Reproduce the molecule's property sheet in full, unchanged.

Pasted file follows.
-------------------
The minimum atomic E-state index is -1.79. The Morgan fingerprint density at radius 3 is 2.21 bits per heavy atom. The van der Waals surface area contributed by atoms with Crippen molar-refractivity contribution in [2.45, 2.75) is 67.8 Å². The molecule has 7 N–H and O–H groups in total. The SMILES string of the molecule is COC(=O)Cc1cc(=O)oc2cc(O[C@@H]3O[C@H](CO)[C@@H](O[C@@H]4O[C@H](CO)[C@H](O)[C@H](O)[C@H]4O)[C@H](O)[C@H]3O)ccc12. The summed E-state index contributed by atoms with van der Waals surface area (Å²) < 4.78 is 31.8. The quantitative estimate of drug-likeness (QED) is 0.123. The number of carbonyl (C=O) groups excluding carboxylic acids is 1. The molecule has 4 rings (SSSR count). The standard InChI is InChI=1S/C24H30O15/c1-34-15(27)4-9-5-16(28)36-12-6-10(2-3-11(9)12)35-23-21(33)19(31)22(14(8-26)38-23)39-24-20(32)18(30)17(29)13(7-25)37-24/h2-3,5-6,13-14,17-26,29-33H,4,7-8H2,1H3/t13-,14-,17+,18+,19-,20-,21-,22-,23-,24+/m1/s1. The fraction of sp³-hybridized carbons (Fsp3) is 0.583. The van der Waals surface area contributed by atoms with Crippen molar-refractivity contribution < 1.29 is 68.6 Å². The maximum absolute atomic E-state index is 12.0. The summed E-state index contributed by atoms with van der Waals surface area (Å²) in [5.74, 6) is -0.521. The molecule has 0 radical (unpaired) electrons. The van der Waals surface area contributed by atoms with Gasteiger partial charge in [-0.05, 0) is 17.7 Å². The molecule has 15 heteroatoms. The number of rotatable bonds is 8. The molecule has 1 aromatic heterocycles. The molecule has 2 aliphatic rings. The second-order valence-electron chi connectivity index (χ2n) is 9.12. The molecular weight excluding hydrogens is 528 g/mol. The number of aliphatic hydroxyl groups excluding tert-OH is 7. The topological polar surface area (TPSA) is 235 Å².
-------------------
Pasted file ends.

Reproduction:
The minimum atomic E-state index is -1.79. The Morgan fingerprint density at radius 3 is 2.21 bits per heavy atom. The van der Waals surface area contributed by atoms with Crippen molar-refractivity contribution in [2.45, 2.75) is 67.8 Å². The molecule has 7 N–H and O–H groups in total. The SMILES string of the molecule is COC(=O)Cc1cc(=O)oc2cc(O[C@@H]3O[C@H](CO)[C@@H](O[C@@H]4O[C@H](CO)[C@H](O)[C@H](O)[C@H]4O)[C@H](O)[C@H]3O)ccc12. The summed E-state index contributed by atoms with van der Waals surface area (Å²) < 4.78 is 31.8. The quantitative estimate of drug-likeness (QED) is 0.123. The number of carbonyl (C=O) groups excluding carboxylic acids is 1. The molecule has 4 rings (SSSR count). The standard InChI is InChI=1S/C24H30O15/c1-34-15(27)4-9-5-16(28)36-12-6-10(2-3-11(9)12)35-23-21(33)19(31)22(14(8-26)38-23)39-24-20(32)18(30)17(29)13(7-25)37-24/h2-3,5-6,13-14,17-26,29-33H,4,7-8H2,1H3/t13-,14-,17+,18+,19-,20-,21-,22-,23-,24+/m1/s1. The fraction of sp³-hybridized carbons (Fsp3) is 0.583. The van der Waals surface area contributed by atoms with Crippen molar-refractivity contribution < 1.29 is 68.6 Å². The maximum absolute atomic E-state index is 12.0. The summed E-state index contributed by atoms with van der Waals surface area (Å²) in [5.74, 6) is -0.521. The molecule has 0 radical (unpaired) electrons. The van der Waals surface area contributed by atoms with Gasteiger partial charge in [-0.05, 0) is 17.7 Å². The molecule has 15 heteroatoms. The number of rotatable bonds is 8. The molecule has 1 aromatic heterocycles. The molecule has 2 aliphatic rings. The second-order valence-electron chi connectivity index (χ2n) is 9.12. The molecular weight excluding hydrogens is 528 g/mol. The number of aliphatic hydroxyl groups excluding tert-OH is 7. The topological polar surface area (TPSA) is 235 Å².